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Apparently there is nothing that cannot happen today. ~ Mark Twain

Probable Endometriosis, in remission from childbirth since 2002.
Hashimoto's DX 2005.
Gluten-Free since 6/2011.
DH (and therefore Celiac) dx from ND
.
Responsive to iodine withdrawal for DH (see quote, above).

Genetic tests reveal half DQ2, half DQ8 - I'm a weird bird!

#11 love2travel

 
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Posted 12 December 2011 - 09:28 AM

i did not eat croissants before I was celiac. They are just snobby pieces of bread. I always imagined them talking in a french accent :)

Then we will not bother explaining the virtues of great buttery croissants. That is one thing I miss most. :angry: Sure, you can make croissants, but they definitely do not resemble the real thing.

I did not have any outward symptoms when eating gluten, either. I loved gluten! My motivator to stay on the path is to remember what gluten does to my gut and the long-term implications and potential diseases. I think once you get into the habit it will help. Even though I did not get sick I have never ever cheated even once and I think that strictness right from the beginning did it for me. Cheating is not an option. So, for someone as passionate about food as I am, if I can do it, you certainly can. :) Think of Taco Bell as a poison factory or radiation plant or something. :D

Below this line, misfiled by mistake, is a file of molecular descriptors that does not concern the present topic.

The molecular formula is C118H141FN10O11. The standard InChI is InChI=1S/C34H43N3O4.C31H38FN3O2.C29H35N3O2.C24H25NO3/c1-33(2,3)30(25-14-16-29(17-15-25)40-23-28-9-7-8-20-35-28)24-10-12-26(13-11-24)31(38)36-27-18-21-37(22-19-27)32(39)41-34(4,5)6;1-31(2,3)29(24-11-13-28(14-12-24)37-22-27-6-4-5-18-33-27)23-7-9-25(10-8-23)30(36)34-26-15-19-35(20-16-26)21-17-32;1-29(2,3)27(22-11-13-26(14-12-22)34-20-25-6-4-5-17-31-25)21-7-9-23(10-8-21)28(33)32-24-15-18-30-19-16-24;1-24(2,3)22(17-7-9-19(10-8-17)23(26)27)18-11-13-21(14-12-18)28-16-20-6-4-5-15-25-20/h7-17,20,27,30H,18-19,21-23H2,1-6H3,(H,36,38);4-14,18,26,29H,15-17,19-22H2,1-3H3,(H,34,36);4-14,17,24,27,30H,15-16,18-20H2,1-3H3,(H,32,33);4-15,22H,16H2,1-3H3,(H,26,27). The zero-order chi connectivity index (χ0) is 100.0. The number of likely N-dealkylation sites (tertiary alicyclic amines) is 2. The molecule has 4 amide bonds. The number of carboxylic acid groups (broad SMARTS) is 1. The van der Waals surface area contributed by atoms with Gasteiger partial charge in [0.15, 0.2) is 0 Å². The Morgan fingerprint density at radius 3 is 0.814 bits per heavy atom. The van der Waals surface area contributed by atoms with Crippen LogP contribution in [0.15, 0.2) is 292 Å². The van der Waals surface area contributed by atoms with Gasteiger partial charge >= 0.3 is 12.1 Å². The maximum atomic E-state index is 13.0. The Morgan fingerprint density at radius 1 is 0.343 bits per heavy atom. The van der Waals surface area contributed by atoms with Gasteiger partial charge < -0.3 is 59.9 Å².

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<p>Confirmed celiac disease February 2011 from biopsies. Strictly gluten free March 18 2011.Diagnosed with fibromyalgia April 13 2011.3 herniated discs, myofascial pain syndrome, IT band syndrome, 2 rotator cuff injuries - from an accident Dec. 07 - resulting in chronic pain ever since. Degenerative disc disease.Osteoarthritis in back and hips.Chronic insomnia mostly due to chronic pain.Aspartame free May 2011.

When our lives are squeezed by pressure and pain, what comes out is what is inside.

#12 Katrala

 
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Posted 12 December 2011 - 04:42 PM

You also have to remember that "feeling bad" is different for everyone.

Especially the "when" part.

You may not have a reaction from the gluten itself (as in, it hits your stomach and you have an immediate outward reaction.) It may be issues caused by malabsorption, etc. Those issues can be the type to build up over time - the more damage, the more problems associated with that damage.

Also, some people have different thresholds regarding "feeling bad." I know people that will stay home from work with a mild headache and others who would try to go to work with an IV in their arm.